Black Box Theatre’s ‘Daddy Long Legs’ spins a musical web of heart and hope


There is an Old-World charm about Black Box Theatre’s (BBT) current production of “Daddy Long Legs” that you feel as soon as you enter the theater and hear accompanist Barbara Toth’s beautiful piano music.

It reminds us that this is live theater, with a cast of real people and a living, breathing, working crew at the piano, behind the curtain and in the light booth above.

That charm continues as actors Cristina Zermeno and David Arias enter the stage and you see Autumn Gieb’s wonderful costumes and the scenic and lighting design of Peter Herman, which creates a closed and separate world for each character – but also a matching set of the classics in each room and the paper, pen and inkwell that will bridge the gap between them.

Through the images that director Nikka Diemer and these two talented actors create as they write and read letters to each other, we feel that space that lies between them: He is a powerful and wealthy benefactor; she is a penniless orphan blessed with intelligence and drive. They are drawn together by a need for human connection and a love of literature and knowledge that will not be denied.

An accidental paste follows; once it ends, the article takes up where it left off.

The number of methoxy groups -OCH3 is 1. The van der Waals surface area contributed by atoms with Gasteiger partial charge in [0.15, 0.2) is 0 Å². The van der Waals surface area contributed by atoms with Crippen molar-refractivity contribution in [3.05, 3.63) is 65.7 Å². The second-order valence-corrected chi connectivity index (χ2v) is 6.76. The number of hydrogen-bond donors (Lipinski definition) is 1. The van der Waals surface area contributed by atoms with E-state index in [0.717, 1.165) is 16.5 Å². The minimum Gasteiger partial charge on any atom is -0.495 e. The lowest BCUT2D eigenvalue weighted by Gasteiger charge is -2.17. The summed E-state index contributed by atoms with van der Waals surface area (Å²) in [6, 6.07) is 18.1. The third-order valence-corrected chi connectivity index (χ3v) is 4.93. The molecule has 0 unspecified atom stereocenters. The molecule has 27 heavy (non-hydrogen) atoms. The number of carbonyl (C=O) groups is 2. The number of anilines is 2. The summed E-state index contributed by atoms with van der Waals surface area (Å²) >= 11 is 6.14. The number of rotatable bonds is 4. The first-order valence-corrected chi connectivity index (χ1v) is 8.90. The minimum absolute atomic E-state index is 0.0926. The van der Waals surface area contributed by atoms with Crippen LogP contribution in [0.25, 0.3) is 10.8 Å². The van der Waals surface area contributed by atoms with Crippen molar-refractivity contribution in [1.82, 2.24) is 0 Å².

As they speak and sing – many of the songs are a continuation of the text, adding rhyme, rhythm and music to the spoken word – there is a memory of simpler times. They communicate with each other only through their letters, which convey their deepest sorrows and greatest hopes.

This is Zermeno’s first performance at BBT, and her first lead in a musical. She has performed in a number of shows in El Paso theatres, and you will enjoy her performance as Jerusha, with the music and lyrics of Paul Gordon and book by John Caird, based on the novel by Jean Webster.

 Arias is a BBT veteran, with performances in “La Marquise du Chatalet Defends Her Life Tonight,” “Little Shop of Horrors,” “A New Brain” and several other shows in the last few years. He brings a sweetness to Jervis Pendleton/Daddy Long Legs in his letters and his songs that makes you ache for the two characters to read between the lines and cross the space between them.

I must say, my favorite of the cast and crew biographies comes from the show’s musical director, Barbara Toth: “My daddy won a piano in a poker game when I was just 4, and the rest is history.”

Her music is the perfect complement to the work of Arias and Zermeno and the crowning touch on a production you will enjoy.

“Daddy Long Legs” concludes this weekend with performances at 7 p.m. Thursday, Dec. 2; 8 p.m. Friday and Saturday, Dec. 3-4; and a 2:30 p.m. matinee Sunday, Dec. 5, at BBT, 430 N. Main St. Downtown.

Tickets are $15 regular admission; $12 for students and seniors over age 65; and $10 for all seats for the Thursday, Dec. 2, bargain night performance only.

For tickets, visit or call the theater at 575-523-1223.